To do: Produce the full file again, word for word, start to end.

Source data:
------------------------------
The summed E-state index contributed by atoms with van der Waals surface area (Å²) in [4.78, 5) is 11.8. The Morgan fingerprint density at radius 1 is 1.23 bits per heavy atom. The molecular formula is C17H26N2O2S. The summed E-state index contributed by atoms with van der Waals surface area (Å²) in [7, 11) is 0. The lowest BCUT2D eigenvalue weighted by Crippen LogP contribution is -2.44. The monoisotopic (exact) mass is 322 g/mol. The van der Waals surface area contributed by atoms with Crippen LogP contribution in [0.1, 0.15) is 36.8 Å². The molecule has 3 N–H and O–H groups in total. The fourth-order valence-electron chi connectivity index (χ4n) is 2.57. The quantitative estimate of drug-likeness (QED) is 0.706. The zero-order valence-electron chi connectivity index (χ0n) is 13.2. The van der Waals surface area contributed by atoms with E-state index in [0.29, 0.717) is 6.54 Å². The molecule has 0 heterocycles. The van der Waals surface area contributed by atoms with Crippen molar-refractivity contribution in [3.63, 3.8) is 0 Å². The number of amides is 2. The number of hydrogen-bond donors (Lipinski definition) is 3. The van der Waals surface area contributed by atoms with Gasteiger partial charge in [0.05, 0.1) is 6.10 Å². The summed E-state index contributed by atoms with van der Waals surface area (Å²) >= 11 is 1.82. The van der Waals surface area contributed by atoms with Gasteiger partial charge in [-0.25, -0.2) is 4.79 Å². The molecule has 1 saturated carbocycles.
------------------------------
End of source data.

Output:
The summed E-state index contributed by atoms with van der Waals surface area (Å²) in [4.78, 5) is 11.8. The Morgan fingerprint density at radius 1 is 1.23 bits per heavy atom. The molecular formula is C17H26N2O2S. The summed E-state index contributed by atoms with van der Waals surface area (Å²) in [7, 11) is 0. The lowest BCUT2D eigenvalue weighted by Crippen LogP contribution is -2.44. The monoisotopic (exact) mass is 322 g/mol. The van der Waals surface area contributed by atoms with Crippen LogP contribution in [0.1, 0.15) is 36.8 Å². The molecule has 3 N–H and O–H groups in total. The fourth-order valence-electron chi connectivity index (χ4n) is 2.57. The quantitative estimate of drug-likeness (QED) is 0.706. The zero-order valence-electron chi connectivity index (χ0n) is 13.2. The van der Waals surface area contributed by atoms with E-state index in [0.29, 0.717) is 6.54 Å². The molecule has 0 heterocycles. The van der Waals surface area contributed by atoms with Crippen molar-refractivity contribution in [3.63, 3.8) is 0 Å². The number of amides is 2. The number of hydrogen-bond donors (Lipinski definition) is 3. The van der Waals surface area contributed by atoms with Gasteiger partial charge in [0.05, 0.1) is 6.10 Å². The summed E-state index contributed by atoms with van der Waals surface area (Å²) >= 11 is 1.82. The van der Waals surface area contributed by atoms with Gasteiger partial charge in [-0.25, -0.2) is 4.79 Å². The molecule has 1 saturated carbocycles.